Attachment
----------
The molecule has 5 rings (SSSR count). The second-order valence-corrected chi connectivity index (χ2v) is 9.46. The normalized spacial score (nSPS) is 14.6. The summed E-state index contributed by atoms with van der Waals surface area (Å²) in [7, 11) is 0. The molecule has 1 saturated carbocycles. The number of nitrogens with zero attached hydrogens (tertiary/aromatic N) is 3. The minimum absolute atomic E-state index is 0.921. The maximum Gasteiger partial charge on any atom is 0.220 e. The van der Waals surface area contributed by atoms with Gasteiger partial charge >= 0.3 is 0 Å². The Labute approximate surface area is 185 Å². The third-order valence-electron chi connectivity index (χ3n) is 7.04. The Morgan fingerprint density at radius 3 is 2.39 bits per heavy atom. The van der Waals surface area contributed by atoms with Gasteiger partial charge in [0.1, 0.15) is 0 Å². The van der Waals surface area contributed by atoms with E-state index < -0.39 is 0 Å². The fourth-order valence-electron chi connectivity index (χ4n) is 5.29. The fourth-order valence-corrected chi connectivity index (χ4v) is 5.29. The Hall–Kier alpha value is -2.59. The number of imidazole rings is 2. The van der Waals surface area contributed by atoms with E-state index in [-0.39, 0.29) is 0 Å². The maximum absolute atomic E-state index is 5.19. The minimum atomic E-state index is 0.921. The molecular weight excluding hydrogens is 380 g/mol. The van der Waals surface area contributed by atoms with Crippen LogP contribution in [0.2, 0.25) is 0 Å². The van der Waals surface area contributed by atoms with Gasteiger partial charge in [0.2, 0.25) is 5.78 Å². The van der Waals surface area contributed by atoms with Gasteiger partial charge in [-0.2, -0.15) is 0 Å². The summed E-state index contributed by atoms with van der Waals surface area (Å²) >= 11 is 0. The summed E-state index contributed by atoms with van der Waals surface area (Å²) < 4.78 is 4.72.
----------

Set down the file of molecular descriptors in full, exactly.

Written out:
The molecule has 5 rings (SSSR count). The second-order valence-corrected chi connectivity index (χ2v) is 9.46. The normalized spacial score (nSPS) is 14.6. The summed E-state index contributed by atoms with van der Waals surface area (Å²) in [7, 11) is 0. The molecule has 1 saturated carbocycles. The number of nitrogens with zero attached hydrogens (tertiary/aromatic N) is 3. The minimum absolute atomic E-state index is 0.921. The maximum Gasteiger partial charge on any atom is 0.220 e. The van der Waals surface area contributed by atoms with Gasteiger partial charge >= 0.3 is 0 Å². The Labute approximate surface area is 185 Å². The third-order valence-electron chi connectivity index (χ3n) is 7.04. The Morgan fingerprint density at radius 3 is 2.39 bits per heavy atom. The van der Waals surface area contributed by atoms with Gasteiger partial charge in [0.1, 0.15) is 0 Å². The van der Waals surface area contributed by atoms with E-state index < -0.39 is 0 Å². The fourth-order valence-electron chi connectivity index (χ4n) is 5.29. The fourth-order valence-corrected chi connectivity index (χ4v) is 5.29. The Hall–Kier alpha value is -2.59. The number of imidazole rings is 2. The van der Waals surface area contributed by atoms with E-state index in [-0.39, 0.29) is 0 Å². The maximum absolute atomic E-state index is 5.19. The minimum atomic E-state index is 0.921. The molecular weight excluding hydrogens is 380 g/mol. The van der Waals surface area contributed by atoms with Crippen LogP contribution in [0.2, 0.25) is 0 Å². The van der Waals surface area contributed by atoms with Gasteiger partial charge in [0.2, 0.25) is 5.78 Å². The van der Waals surface area contributed by atoms with Gasteiger partial charge in [-0.2, -0.15) is 0 Å². The summed E-state index contributed by atoms with van der Waals surface area (Å²) >= 11 is 0. The summed E-state index contributed by atoms with van der Waals surface area (Å²) < 4.78 is 4.72.